On 23 January, some 55 heads of state, prime ministers and members of royal families will visit Yad Vashem to commemorate the 75th anniversary of the liberation of the Auschwitz death camp. But will anyone make the link between Nazi anti-Jewish hatred and Palestinian and Islamist antisemitism? Lyn Julius blogs in The Times of Israel (Jewish News).
The Mufti meeting Hitler in November 1941
After solemn speeches emphasising that ‘never again’ should such a catastrophic event happen, the event will conclude with a memorial ceremony. Holocaust survivors will light a memorial torch and delegation heads will lay wreaths.
It is all well and good to learn the lessons of Nazi antisemitism, which still inspires fascist and ultra-right extremists today in the West – what the commentator Ben Cohen calls bierkeller antisemitism.
But how many of these ministers and heads of states will be journeying to the seat of the Palestinian Authority in Ramallah after their stopover at Yad Vashem?
The chances are that the Palestinian leadership will tell them that the Palestinians ‘paid the price’ for the establishment of Israel.
There is a danger that world leaders will come away with confirmation of the idea that antisemitism was a purely European phenomenon. Israel is ‘Europe’s penance’ for killing six million European Jews.
The world’s leaders will visit Ramallah with little inkling of the depth of pro-Nazi feeling among Arabs during WWII.
The Palestinian leadership will take care not to mention that one of the foremost Arab leaders, the wartime Mufti of Jerusalem, Haj Amin Al-Husseini, was complicit with the Nazis.
After the Palestinian Mufti incited the 1941 Farhud massacre of Iraq’s Jews, he spent the rest of the war in Berlin as Hitler’s guest. While pumping out vicious anti-Jewish radio propaganda to the Arab world, he sought Hitler’s permission to manage the extermination of the Jews across the Middle East and North Africa – not just in Palestine – should the Nazis win the war.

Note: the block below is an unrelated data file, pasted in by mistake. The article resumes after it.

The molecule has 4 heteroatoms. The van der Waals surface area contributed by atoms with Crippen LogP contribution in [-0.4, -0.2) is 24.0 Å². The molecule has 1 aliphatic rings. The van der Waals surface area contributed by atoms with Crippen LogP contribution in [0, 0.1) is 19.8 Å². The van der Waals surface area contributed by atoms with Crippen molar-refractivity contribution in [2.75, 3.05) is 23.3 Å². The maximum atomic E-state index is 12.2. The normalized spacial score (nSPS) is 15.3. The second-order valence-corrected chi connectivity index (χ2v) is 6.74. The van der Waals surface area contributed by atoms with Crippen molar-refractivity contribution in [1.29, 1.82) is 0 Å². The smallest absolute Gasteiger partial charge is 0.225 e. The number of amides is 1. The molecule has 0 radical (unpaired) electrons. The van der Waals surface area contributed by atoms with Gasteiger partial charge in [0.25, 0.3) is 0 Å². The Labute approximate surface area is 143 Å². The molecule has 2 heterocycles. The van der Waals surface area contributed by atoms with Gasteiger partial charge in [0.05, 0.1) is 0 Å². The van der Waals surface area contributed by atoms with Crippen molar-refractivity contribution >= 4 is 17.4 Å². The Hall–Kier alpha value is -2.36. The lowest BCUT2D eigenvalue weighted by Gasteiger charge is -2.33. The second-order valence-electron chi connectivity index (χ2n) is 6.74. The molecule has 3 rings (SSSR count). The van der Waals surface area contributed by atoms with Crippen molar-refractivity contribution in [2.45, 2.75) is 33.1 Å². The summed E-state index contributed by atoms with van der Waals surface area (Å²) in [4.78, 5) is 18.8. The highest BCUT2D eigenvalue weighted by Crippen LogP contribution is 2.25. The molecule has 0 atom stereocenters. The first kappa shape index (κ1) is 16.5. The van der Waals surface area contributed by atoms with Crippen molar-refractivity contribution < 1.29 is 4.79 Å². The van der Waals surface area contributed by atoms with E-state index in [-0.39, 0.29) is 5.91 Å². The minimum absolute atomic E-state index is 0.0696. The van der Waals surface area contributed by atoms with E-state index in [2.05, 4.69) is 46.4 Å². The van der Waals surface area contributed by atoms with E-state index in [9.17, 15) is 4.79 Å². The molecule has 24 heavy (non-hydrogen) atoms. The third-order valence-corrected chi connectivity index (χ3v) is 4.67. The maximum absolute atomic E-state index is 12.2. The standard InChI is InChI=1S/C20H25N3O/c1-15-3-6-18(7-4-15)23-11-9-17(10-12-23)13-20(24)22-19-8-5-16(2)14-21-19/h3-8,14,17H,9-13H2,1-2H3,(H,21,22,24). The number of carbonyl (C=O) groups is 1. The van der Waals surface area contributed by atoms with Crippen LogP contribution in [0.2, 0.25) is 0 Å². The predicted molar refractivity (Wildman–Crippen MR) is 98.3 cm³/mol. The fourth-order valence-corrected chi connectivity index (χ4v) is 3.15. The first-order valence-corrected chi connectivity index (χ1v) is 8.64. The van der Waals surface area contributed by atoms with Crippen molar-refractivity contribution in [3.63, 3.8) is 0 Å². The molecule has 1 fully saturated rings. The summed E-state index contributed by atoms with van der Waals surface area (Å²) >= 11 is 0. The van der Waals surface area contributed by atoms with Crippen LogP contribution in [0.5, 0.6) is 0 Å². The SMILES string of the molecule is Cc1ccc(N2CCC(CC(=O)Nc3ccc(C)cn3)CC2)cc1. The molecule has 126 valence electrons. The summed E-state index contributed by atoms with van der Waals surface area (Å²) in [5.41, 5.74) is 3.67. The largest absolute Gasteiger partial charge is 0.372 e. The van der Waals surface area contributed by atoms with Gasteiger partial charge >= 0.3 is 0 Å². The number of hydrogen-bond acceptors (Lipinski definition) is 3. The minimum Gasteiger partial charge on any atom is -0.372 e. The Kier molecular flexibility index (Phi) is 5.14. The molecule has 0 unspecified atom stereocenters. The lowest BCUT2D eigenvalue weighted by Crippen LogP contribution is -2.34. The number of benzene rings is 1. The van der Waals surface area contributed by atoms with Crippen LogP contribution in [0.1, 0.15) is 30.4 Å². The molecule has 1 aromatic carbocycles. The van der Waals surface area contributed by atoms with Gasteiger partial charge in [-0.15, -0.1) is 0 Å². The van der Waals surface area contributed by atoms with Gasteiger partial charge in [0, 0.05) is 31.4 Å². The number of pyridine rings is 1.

When the war ended, the Allies did not put Haj Amin al-Husseini on trial at Nuremberg. As a result, the Arab world was never ‘de-Nazified’. Its legacy of antisemitic, Nazi-inspired Islamofascism/ Islamist terrorism – represented by the Muslim Brotherhood, Islamic State, Al Qaeda and Hamas – also fuels jihadist antisemitism in the West today.
More than half the Jewish population are in Israel because of the Arabs, not the Nazis. Will anyone at Yad Vashem make the point that 850,000 Jews were forced to flee Arab lands because Arab League states implemented anti-Jewish laws eerily reminiscent of Nuremberg laws against their Jewish citizens, stripping them of their rights and dispossessing them of their property?
On their visit to Ramallah, some guileless leaders will endorse the Palestinian ‘right of return’ without realising that this simply replaces genocide with politicide. In other words, Palestinian genocidal intentions have been concealed in the language of human rights. The BDS movement lends continuity to this longstanding campaign.
One head of state will not be present at Yad Vashem on 23 January. Ayatollah Khameini of Iran has remained faithful to such genocidal aspirations. He denies the Holocaust and threatens another against the Jews.
At least we know where we stand with the Iranian regime.